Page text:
Alternatives to Violence Project (2012)

Contact information

PO Box 6851, Ithaca NY 14851-6851
315-604-7940 or 800-909-8920


The Alternatives to Violence Project, Inc. (AVP) is an outgrowth of the Subcommittee on Nonviolence of the Peace Action Program, set up at the first Peace Institute in 1962. This subcommittee was established to demonstrate that the Friends' peace testimony of 1660 can be applied to resolve conflicts in the modern world without resort to violence. It later became known as the Quaker Project on Community Conflict. This committee had a long history of effective nonviolent actions and, in 1971, began to be invited into the prisons of New York and New Jersey to train inmates in the techniques of nonviolent conflict resolution.

In 1975, a group of prisoners from Green Haven Correctional Facility, seeking ways to deal with the violence in their lives, contacted the local Quakers for some help. Together they developed the first AVP workshop. Today we are active in twenty-nine states nationwide and the Virgin Islands and in more than fifty countries around the world. Six Friends appointed by New York Yearly Meeting to its AVP Committee serve on the twenty-one-member board of AVP-NY, a not-for-profit corporation. Approximately 15 percent of the annual budget comes from the New York Yearly Meeting Sharing Fund.

Formerly incarcerated AVP facilitators in New York City have met twice monthly for several years in Landing Strip, our support group for people coming home. In 2012, we began a second Landing Strip in Rochester, meeting monthly.

Purposes & Objectives

The Alternatives to Violence Project is a multicultural organization of volunteers offering experiential workshops that empower individuals to liberate themselves and others from the burden of violence. Its fundamental belief is that there is a power for peace and good in everyone and that this power has the ability to transform violence. AVP builds upon a spiritual base of respect and caring for self and others. We offer workshops in prisons, communities and schools.

Functions & Activities

The project conducts 18-25 hour experiential workshops that seek to build community within the group, develop skills in affirming ourselves and others, cooperation, communication and conflict transformation. It offers three levels of workshops: Basic, Advanced and Training for Facilitators. Workshops are limited to twenty participants, led by teams of trained facilitators. Participation, facilitation and coordination in and of workshops are voluntary.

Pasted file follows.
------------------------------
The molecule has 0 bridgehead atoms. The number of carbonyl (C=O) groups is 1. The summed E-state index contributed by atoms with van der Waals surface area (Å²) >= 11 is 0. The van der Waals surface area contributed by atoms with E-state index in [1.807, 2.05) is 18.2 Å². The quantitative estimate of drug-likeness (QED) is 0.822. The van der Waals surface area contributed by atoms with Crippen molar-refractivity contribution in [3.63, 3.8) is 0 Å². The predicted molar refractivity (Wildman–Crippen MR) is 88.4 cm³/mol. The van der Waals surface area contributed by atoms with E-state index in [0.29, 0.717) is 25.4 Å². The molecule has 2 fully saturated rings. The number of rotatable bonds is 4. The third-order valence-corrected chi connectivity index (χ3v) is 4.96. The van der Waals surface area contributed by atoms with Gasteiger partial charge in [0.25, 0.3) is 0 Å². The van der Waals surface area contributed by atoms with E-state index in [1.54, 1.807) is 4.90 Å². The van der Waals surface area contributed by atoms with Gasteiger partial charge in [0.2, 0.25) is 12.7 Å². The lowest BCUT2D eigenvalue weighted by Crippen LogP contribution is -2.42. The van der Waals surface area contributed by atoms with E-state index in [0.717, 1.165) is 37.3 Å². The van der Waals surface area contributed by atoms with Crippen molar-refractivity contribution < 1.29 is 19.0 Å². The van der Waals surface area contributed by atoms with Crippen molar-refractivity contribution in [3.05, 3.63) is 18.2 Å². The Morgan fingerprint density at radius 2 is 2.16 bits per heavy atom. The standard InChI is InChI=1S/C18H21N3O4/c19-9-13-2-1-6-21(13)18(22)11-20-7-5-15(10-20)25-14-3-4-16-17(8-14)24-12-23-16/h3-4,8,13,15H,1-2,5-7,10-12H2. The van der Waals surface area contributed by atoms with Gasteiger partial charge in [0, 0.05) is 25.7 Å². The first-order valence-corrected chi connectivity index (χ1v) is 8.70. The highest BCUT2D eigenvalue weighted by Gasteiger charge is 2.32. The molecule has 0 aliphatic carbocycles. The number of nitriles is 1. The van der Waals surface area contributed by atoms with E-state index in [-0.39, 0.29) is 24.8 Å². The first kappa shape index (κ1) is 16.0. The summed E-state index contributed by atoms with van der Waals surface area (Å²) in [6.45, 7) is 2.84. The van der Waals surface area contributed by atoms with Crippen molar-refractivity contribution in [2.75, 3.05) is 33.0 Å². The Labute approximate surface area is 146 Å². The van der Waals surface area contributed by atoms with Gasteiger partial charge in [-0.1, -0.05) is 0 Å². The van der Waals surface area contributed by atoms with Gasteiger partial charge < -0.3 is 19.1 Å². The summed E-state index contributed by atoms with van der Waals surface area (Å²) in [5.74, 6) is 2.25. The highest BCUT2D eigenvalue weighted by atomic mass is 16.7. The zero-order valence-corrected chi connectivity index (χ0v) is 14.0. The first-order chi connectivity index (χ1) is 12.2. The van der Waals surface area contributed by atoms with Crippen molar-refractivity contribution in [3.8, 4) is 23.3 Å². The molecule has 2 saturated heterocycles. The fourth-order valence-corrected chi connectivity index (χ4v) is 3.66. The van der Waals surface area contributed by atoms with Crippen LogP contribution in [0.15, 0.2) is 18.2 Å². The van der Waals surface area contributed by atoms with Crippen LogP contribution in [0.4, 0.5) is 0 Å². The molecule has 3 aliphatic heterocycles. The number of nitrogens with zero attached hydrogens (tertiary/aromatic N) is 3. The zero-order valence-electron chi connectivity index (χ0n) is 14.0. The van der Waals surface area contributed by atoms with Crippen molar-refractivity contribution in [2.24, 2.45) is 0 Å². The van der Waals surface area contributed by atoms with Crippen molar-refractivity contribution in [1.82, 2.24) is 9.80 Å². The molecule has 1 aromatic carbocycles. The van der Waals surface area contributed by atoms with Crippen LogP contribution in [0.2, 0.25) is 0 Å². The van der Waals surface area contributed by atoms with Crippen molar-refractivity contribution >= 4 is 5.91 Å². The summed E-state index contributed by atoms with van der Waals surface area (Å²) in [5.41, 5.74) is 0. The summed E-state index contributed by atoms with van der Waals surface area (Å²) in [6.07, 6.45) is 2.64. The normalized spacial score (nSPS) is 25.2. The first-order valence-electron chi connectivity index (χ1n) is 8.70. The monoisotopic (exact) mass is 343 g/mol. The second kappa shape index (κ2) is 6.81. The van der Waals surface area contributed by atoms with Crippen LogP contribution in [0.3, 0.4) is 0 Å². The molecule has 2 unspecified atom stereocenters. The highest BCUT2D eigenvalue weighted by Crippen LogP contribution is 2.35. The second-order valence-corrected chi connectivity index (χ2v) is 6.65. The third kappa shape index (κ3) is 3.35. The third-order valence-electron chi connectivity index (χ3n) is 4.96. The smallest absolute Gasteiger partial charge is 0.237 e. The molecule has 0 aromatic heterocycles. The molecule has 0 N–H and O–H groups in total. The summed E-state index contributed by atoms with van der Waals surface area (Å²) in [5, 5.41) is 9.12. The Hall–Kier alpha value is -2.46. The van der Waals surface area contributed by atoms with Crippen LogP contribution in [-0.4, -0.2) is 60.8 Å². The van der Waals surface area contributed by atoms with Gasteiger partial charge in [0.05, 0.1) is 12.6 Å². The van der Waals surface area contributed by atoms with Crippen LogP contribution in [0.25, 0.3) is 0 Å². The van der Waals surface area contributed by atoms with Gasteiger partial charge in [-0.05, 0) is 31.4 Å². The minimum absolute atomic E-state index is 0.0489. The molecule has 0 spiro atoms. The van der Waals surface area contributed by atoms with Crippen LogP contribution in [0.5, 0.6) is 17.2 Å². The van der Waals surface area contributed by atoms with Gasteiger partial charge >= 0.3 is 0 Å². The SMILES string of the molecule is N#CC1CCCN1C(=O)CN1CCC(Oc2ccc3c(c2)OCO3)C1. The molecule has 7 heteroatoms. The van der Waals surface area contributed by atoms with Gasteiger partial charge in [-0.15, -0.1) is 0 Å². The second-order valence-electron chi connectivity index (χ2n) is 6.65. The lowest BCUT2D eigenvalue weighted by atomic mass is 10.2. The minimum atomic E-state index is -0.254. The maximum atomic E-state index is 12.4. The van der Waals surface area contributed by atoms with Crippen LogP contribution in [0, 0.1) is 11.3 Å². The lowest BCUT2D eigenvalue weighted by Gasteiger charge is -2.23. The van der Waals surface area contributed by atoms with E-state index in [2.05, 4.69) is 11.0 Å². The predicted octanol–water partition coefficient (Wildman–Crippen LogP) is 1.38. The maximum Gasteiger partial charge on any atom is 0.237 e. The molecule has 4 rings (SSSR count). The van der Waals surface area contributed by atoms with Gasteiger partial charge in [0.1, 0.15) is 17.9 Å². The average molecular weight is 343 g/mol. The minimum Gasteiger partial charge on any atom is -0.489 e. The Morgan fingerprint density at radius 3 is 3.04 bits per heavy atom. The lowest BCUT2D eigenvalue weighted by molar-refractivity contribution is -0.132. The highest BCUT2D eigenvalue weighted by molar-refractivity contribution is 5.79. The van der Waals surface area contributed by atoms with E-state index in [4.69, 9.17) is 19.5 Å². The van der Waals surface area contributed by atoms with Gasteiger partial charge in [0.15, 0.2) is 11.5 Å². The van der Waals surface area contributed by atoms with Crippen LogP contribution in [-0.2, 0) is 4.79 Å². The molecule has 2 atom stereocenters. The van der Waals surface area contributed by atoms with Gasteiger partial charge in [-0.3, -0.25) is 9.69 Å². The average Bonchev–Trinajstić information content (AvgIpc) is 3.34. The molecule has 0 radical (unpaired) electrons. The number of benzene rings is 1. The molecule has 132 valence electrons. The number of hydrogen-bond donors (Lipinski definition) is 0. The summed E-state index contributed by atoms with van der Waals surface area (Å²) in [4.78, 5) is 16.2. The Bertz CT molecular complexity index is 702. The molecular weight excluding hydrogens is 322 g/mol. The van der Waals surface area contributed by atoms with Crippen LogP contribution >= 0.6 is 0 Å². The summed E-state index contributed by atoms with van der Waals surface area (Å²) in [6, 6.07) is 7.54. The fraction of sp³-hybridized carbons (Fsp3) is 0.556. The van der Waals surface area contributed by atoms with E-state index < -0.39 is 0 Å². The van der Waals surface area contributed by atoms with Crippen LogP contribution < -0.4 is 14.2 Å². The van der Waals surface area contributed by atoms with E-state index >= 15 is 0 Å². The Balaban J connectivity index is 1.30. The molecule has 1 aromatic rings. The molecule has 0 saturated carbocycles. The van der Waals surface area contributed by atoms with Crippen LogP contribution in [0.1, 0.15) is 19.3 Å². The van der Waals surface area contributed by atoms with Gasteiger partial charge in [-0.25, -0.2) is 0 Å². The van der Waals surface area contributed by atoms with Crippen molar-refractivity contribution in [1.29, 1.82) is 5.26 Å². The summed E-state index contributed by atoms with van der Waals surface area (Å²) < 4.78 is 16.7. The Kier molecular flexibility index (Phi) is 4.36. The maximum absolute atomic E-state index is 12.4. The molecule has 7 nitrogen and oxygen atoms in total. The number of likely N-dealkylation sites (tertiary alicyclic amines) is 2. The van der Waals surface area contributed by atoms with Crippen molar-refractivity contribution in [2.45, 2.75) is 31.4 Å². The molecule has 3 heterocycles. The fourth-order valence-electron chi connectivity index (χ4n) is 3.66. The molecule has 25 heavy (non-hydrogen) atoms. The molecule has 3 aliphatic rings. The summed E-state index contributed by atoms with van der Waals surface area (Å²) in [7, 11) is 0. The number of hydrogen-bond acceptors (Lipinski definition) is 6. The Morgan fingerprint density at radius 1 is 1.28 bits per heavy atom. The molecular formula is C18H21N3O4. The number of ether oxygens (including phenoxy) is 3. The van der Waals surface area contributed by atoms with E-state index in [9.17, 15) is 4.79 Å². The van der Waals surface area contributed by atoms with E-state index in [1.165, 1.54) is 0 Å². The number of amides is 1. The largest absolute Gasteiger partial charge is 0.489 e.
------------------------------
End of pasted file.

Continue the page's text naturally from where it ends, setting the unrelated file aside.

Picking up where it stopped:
Organization & Method of Appointment

Local activities are carried on through area councils covering different geographical areas of the Yearly Meeting. Each is represented on the Board of Directors, which handles matters of training, education, and program.

The Board of Directors consists of the six committee members whom the Yearly Meeting appoints to the AVP Committee on the recommendation of the Nominating Committee. The Board appoints a president or co-presidents, a vice president, a secretary, a treasurer, and various committees.

An annual meeting is held, to which all facilitators, as well as area council and board members, are invited. This meeting reviews the year's accomplishments, approves the budget, considers problems, sets goals for the coming year, and appoints officers for the coming year. A Forum Day is held in the Spring inside a prison with an AVP program. Outside (civilian) facilitators from across the state are invited to attend.

Meeting Times & Places

The annual membership meeting is generally held in September. Statewide Board Council meetings are also held in February, in the Spring, July, and November in various locations in New York State. Board members are expected to attend all Board Council meetings and to serve on at least one committee of the board.


The project has three main sources of income: contributions from individuals, contributions from Friends meetings and other faith communities, an annual allotment from the Sharing Fund and NYYM’s Lindley Murray Fund. Some income is sometimes generated from community workshop fees.